Learn Java the Easy Way: A Hands-On Introduction to Programming by Bryson Payne
Java is the world's most popular programming language, but it’s known for having a steep learning curve. This book takes the chore out of learning Java with hands-on projects that will get you building real, functioning apps right away. (Recommendation by Joshua Allen Holm | Review is an excerpt from the book's abstract)
Lifelong Kindergarten by Mitchell Resnick
Kindergarten is becoming more like the rest of school. In this book, learning expert Mitchel Resnick argues for exactly the opposite: The rest of school (even the rest of life) should be more like kindergarten. To thrive in today's fast-changing world, people of all ages must learn to think and act creatively―and the best way to do that is by focusing more on imagining, creating, playing, sharing, and reflecting, just as children do in traditional kindergartens. Drawing on experiences from more than 30 years at MIT's Media Lab, Resnick discusses new technologies and strategies for engaging young people in creative learning experiences. (Recommendation by Don Watkins | Review from Amazon)
Python for Kids by Jason Briggs
Jason Briggs has taken the art of teaching Python programming to a new level in this book that can easily be an introductory text for teachers and students as well as parents and kids. Complex concepts are presented with step-by-step directions that will have even neophyte programmers experiencing the success that invites you to learn more. This book is an extremely readable, playful, yet powerful introduction to Python programming. You will learn fundamental data structures like tuples, lists, and maps. The reader is shown how to create functions, reuse code, and use control structures like loops and conditional statements. Kids will learn how to create games and animations, and they will experience the power of Tkinter to create advanced graphics. (Recommendation and review by Don Watkins)
Scratch Programming Playground by Al Sweigart
Scratch programming is often seen as a playful way to introduce young people to programming. In this book, Al Sweigart demonstrates that Scratch is in fact a much more powerful programming language than most people realize. Masterfully written and presented in his own unique style, Al will have kids exploring the power of Scratch to create complex graphics and animation in no time. (Recommendation and review by Don Watkins)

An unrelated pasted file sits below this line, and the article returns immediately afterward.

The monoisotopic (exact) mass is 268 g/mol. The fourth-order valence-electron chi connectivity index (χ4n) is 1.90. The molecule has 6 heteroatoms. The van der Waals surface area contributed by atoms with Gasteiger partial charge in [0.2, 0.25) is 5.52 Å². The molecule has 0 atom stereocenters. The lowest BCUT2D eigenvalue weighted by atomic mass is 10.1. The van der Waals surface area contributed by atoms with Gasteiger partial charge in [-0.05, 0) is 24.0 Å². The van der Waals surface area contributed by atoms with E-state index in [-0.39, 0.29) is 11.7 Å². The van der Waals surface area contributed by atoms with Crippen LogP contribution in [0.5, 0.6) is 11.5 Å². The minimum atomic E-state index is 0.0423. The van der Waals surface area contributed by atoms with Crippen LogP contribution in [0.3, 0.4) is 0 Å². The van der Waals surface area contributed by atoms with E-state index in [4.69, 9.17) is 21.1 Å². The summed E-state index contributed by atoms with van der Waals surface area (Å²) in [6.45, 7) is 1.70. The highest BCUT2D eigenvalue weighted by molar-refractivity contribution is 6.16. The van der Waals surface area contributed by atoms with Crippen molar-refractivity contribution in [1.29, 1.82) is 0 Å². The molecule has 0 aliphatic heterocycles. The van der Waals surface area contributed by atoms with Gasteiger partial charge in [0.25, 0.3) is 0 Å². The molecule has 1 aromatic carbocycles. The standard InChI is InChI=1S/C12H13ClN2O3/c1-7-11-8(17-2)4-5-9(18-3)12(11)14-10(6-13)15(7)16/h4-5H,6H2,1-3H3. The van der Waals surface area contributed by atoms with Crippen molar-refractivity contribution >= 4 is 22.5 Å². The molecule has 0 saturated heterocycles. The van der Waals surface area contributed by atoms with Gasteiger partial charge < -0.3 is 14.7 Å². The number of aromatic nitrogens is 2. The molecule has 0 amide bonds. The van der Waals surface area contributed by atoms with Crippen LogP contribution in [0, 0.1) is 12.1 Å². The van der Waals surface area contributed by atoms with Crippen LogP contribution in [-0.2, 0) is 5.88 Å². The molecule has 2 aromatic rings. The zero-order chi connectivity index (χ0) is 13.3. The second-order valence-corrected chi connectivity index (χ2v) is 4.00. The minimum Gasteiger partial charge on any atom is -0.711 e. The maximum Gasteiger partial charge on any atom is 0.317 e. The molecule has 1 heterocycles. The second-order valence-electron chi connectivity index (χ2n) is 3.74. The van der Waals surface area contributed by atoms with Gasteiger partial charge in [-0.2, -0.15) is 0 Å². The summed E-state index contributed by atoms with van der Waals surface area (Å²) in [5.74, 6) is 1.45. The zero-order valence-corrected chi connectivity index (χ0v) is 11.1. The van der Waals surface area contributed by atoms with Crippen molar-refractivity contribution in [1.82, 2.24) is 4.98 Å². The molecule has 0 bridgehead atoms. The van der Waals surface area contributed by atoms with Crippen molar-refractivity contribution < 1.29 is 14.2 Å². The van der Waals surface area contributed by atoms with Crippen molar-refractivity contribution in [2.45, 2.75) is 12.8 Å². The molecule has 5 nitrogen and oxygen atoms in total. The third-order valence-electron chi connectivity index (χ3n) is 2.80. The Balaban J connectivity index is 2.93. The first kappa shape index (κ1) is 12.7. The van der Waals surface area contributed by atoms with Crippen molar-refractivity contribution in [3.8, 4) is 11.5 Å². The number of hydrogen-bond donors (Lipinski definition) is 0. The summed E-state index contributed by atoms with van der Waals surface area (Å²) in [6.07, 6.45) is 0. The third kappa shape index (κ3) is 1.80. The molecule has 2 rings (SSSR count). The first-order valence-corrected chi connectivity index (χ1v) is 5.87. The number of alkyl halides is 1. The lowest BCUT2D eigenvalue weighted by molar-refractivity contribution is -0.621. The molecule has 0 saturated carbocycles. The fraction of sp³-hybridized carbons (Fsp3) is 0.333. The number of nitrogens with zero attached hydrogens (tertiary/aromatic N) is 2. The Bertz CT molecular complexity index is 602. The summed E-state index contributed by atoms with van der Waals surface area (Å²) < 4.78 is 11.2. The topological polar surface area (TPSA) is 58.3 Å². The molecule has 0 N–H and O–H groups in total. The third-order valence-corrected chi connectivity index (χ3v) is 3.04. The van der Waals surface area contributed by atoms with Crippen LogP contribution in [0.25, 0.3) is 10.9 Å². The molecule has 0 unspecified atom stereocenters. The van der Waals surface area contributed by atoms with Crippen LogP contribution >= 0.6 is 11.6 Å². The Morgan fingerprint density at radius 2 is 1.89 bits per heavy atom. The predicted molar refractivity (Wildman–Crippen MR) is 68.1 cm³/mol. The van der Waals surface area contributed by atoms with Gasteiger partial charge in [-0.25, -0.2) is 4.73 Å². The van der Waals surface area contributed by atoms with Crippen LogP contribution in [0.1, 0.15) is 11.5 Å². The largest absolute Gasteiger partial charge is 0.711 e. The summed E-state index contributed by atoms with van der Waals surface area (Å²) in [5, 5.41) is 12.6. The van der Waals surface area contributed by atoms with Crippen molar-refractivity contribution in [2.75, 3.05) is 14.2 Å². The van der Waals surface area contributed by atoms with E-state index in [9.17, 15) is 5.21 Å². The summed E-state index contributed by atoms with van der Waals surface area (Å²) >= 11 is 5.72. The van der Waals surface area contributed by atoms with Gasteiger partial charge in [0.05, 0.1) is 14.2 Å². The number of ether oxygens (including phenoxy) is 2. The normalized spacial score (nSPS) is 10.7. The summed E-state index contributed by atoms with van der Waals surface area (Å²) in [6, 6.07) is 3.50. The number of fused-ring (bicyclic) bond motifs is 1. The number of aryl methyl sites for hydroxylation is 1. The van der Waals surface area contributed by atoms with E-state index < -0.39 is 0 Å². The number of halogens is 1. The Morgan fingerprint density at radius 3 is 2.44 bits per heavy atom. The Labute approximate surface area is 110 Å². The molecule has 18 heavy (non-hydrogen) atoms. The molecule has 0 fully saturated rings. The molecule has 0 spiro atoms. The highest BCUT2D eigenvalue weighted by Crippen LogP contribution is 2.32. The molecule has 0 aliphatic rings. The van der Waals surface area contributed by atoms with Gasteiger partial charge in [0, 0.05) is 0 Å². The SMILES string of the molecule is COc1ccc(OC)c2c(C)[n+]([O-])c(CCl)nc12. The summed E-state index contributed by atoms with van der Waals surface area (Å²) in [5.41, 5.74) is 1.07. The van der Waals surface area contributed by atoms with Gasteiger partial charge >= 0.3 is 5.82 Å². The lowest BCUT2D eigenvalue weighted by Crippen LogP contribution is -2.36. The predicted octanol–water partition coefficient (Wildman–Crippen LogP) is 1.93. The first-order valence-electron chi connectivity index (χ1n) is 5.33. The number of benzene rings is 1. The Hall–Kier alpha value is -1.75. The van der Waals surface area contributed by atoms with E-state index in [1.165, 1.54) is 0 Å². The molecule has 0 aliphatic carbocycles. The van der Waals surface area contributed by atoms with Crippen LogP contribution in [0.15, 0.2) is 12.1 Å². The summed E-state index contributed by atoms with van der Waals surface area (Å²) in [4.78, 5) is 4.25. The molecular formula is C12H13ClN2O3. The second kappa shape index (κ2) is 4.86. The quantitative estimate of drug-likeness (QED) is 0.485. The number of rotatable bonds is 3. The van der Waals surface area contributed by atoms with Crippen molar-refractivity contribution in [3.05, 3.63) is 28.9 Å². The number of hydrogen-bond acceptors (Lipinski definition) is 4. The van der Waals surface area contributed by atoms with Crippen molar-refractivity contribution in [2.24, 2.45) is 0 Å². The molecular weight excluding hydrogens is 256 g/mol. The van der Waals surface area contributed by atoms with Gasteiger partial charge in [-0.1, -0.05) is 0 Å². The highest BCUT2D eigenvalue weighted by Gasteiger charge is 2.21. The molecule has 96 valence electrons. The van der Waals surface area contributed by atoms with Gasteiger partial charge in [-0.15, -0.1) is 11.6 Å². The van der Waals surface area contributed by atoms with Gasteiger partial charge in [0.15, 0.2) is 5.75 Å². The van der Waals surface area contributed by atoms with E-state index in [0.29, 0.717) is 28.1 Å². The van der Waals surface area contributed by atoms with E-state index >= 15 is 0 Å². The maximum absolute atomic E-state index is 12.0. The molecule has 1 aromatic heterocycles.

Secret Coders by Mike Holmes
From graphic novel superstar (and high school computer programming teacher) Gene Luen Yang comes a wildly entertaining new series that combines logic puzzles and basic programming instruction with a page-turning mystery plot. Stately Academy is the setting, a school that is crawling with mysteries to be solved! (Recommendation by Joshua Allen Holm | Review is an excerpt from the book's abstract)
Love coding? Make your passion your profession with this comprehensive guide that reveals a whole host of careers working with code. (Recommendation by Joshua Allen Holm | Review is an excerpt from the book's abstract)
Teach Your Kids to Code by Bryson Payne
Are you looking for a playful way to introduce children to programming with Python? Bryson Payne has written a masterful book that uses the metaphor of turtle graphics in Python. This book will have you creating simple programs that are the basis for advanced Python programming. This book is a must-read for anyone who wants to teach young people to program. (Recommendation and review by Don Watkins)
The Children's Illustrated Guide to Kubernetes by Matt Butcher, illustrated by Bailey Beougher
Bonus books for babies
These concept books familiarize young ones with the kind of shapes and colors that make up web-based programming languages. This beautiful book is a colorful introduction to coding and the web, and it's the perfect gift for any technologically minded family. (Recommendation by Chris Short | Review from Amazon)
Have other books for babies or kids to share? Let us know in the comments.